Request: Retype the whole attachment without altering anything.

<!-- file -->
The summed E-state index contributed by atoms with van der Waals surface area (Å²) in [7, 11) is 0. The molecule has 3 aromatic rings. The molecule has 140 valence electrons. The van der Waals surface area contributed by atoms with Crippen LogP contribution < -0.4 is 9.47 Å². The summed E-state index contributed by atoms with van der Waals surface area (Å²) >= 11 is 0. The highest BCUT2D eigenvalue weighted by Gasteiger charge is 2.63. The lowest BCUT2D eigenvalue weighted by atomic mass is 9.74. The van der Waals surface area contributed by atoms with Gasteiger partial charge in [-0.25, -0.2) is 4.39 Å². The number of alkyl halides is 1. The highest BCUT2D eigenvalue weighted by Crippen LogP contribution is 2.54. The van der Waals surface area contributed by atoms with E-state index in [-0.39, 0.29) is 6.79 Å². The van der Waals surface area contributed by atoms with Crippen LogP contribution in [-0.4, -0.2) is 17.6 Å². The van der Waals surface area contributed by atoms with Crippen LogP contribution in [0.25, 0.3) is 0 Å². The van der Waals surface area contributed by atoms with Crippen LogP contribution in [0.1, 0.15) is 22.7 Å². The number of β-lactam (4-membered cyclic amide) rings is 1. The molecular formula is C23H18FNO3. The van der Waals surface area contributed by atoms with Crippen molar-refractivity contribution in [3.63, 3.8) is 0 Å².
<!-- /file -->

The summed E-state index contributed by atoms with van der Waals surface area (Å²) in [7, 11) is 0. The molecule has 3 aromatic rings. The molecule has 140 valence electrons. The van der Waals surface area contributed by atoms with Crippen LogP contribution < -0.4 is 9.47 Å². The summed E-state index contributed by atoms with van der Waals surface area (Å²) >= 11 is 0. The highest BCUT2D eigenvalue weighted by Gasteiger charge is 2.63. The lowest BCUT2D eigenvalue weighted by atomic mass is 9.74. The van der Waals surface area contributed by atoms with Gasteiger partial charge in [-0.25, -0.2) is 4.39 Å². The number of alkyl halides is 1. The highest BCUT2D eigenvalue weighted by Crippen LogP contribution is 2.54. The van der Waals surface area contributed by atoms with E-state index in [-0.39, 0.29) is 6.79 Å². The van der Waals surface area contributed by atoms with Crippen LogP contribution in [-0.4, -0.2) is 17.6 Å². The van der Waals surface area contributed by atoms with Crippen LogP contribution in [0.25, 0.3) is 0 Å². The van der Waals surface area contributed by atoms with Crippen LogP contribution in [0.1, 0.15) is 22.7 Å². The number of β-lactam (4-membered cyclic amide) rings is 1. The molecular formula is C23H18FNO3. The van der Waals surface area contributed by atoms with Crippen molar-refractivity contribution in [3.63, 3.8) is 0 Å².